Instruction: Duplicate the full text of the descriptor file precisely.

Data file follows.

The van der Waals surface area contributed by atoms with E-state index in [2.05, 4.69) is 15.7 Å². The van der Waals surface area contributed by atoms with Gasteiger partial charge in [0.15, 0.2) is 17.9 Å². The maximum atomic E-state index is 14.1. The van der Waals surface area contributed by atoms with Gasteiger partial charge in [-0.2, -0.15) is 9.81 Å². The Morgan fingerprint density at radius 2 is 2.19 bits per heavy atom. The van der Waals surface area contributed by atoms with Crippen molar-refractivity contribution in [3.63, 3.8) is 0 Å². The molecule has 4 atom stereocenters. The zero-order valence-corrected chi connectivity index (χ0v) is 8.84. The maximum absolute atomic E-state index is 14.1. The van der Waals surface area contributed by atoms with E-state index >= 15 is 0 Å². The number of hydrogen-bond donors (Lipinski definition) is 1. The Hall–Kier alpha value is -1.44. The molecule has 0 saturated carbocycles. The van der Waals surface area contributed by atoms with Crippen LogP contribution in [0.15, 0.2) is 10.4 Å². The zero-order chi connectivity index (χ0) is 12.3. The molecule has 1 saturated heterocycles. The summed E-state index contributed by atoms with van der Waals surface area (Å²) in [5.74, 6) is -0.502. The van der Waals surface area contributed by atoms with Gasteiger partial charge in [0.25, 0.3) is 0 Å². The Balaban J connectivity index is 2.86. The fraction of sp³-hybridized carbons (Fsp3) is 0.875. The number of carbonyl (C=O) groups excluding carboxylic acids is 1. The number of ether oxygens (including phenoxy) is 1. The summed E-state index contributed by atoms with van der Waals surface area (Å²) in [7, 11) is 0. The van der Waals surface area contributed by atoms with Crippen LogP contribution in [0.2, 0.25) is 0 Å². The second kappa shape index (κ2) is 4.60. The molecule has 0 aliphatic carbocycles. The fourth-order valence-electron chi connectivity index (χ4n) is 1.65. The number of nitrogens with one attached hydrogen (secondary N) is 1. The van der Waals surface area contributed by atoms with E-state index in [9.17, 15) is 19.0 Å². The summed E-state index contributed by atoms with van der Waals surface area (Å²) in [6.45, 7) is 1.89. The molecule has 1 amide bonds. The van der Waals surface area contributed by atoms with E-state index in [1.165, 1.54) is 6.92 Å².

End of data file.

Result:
The van der Waals surface area contributed by atoms with E-state index in [2.05, 4.69) is 15.7 Å². The van der Waals surface area contributed by atoms with Gasteiger partial charge in [0.15, 0.2) is 17.9 Å². The maximum atomic E-state index is 14.1. The van der Waals surface area contributed by atoms with Gasteiger partial charge in [-0.2, -0.15) is 9.81 Å². The Morgan fingerprint density at radius 2 is 2.19 bits per heavy atom. The van der Waals surface area contributed by atoms with Crippen molar-refractivity contribution in [3.63, 3.8) is 0 Å². The molecule has 4 atom stereocenters. The zero-order valence-corrected chi connectivity index (χ0v) is 8.84. The maximum absolute atomic E-state index is 14.1. The van der Waals surface area contributed by atoms with E-state index >= 15 is 0 Å². The number of hydrogen-bond donors (Lipinski definition) is 1. The Hall–Kier alpha value is -1.44. The molecule has 0 saturated carbocycles. The van der Waals surface area contributed by atoms with Crippen LogP contribution in [0.15, 0.2) is 10.4 Å². The zero-order chi connectivity index (χ0) is 12.3. The molecule has 1 saturated heterocycles. The summed E-state index contributed by atoms with van der Waals surface area (Å²) in [5.74, 6) is -0.502. The van der Waals surface area contributed by atoms with Gasteiger partial charge in [0.25, 0.3) is 0 Å². The Balaban J connectivity index is 2.86. The fraction of sp³-hybridized carbons (Fsp3) is 0.875. The number of carbonyl (C=O) groups excluding carboxylic acids is 1. The number of ether oxygens (including phenoxy) is 1. The summed E-state index contributed by atoms with van der Waals surface area (Å²) in [7, 11) is 0. The van der Waals surface area contributed by atoms with Crippen LogP contribution in [0.2, 0.25) is 0 Å². The second kappa shape index (κ2) is 4.60. The molecule has 0 aliphatic carbocycles. The fourth-order valence-electron chi connectivity index (χ4n) is 1.65. The number of nitrogens with one attached hydrogen (secondary N) is 1. The van der Waals surface area contributed by atoms with E-state index in [9.17, 15) is 19.0 Å². The summed E-state index contributed by atoms with van der Waals surface area (Å²) in [6.45, 7) is 1.89. The molecule has 1 amide bonds. The van der Waals surface area contributed by atoms with E-state index in [1.165, 1.54) is 6.92 Å².